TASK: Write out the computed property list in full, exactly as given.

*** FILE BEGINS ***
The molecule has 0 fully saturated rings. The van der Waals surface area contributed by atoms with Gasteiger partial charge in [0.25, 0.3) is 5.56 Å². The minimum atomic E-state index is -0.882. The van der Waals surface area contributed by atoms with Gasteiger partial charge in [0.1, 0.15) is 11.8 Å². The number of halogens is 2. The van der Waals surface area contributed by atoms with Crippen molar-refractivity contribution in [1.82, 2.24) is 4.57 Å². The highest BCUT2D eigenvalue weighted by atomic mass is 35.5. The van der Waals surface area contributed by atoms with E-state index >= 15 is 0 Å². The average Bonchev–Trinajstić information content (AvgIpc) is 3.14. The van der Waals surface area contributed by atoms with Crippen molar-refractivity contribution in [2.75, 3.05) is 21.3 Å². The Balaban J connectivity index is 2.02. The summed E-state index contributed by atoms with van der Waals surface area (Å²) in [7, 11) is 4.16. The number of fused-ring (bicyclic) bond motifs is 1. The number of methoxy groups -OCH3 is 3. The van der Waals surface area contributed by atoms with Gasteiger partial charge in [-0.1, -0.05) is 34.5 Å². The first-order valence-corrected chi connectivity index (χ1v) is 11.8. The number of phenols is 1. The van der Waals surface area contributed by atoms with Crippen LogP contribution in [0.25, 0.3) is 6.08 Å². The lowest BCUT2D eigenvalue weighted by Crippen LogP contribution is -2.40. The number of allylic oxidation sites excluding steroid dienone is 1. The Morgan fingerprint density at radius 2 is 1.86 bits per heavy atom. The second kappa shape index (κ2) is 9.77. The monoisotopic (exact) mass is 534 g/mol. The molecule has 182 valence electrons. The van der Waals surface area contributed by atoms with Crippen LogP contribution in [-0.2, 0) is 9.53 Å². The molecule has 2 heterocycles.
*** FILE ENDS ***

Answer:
The molecule has 0 fully saturated rings. The van der Waals surface area contributed by atoms with Gasteiger partial charge in [0.25, 0.3) is 5.56 Å². The minimum atomic E-state index is -0.882. The van der Waals surface area contributed by atoms with Gasteiger partial charge in [0.1, 0.15) is 11.8 Å². The number of halogens is 2. The van der Waals surface area contributed by atoms with Crippen molar-refractivity contribution in [1.82, 2.24) is 4.57 Å². The highest BCUT2D eigenvalue weighted by atomic mass is 35.5. The van der Waals surface area contributed by atoms with E-state index >= 15 is 0 Å². The average Bonchev–Trinajstić information content (AvgIpc) is 3.14. The van der Waals surface area contributed by atoms with Crippen molar-refractivity contribution in [2.75, 3.05) is 21.3 Å². The Balaban J connectivity index is 2.02. The summed E-state index contributed by atoms with van der Waals surface area (Å²) in [7, 11) is 4.16. The number of fused-ring (bicyclic) bond motifs is 1. The number of methoxy groups -OCH3 is 3. The van der Waals surface area contributed by atoms with Gasteiger partial charge in [-0.1, -0.05) is 34.5 Å². The first-order valence-corrected chi connectivity index (χ1v) is 11.8. The number of phenols is 1. The van der Waals surface area contributed by atoms with Crippen LogP contribution in [0.25, 0.3) is 6.08 Å². The lowest BCUT2D eigenvalue weighted by Crippen LogP contribution is -2.40. The number of allylic oxidation sites excluding steroid dienone is 1. The Morgan fingerprint density at radius 2 is 1.86 bits per heavy atom. The second kappa shape index (κ2) is 9.77. The monoisotopic (exact) mass is 534 g/mol. The molecule has 182 valence electrons. The van der Waals surface area contributed by atoms with Crippen LogP contribution in [-0.2, 0) is 9.53 Å². The molecule has 2 heterocycles.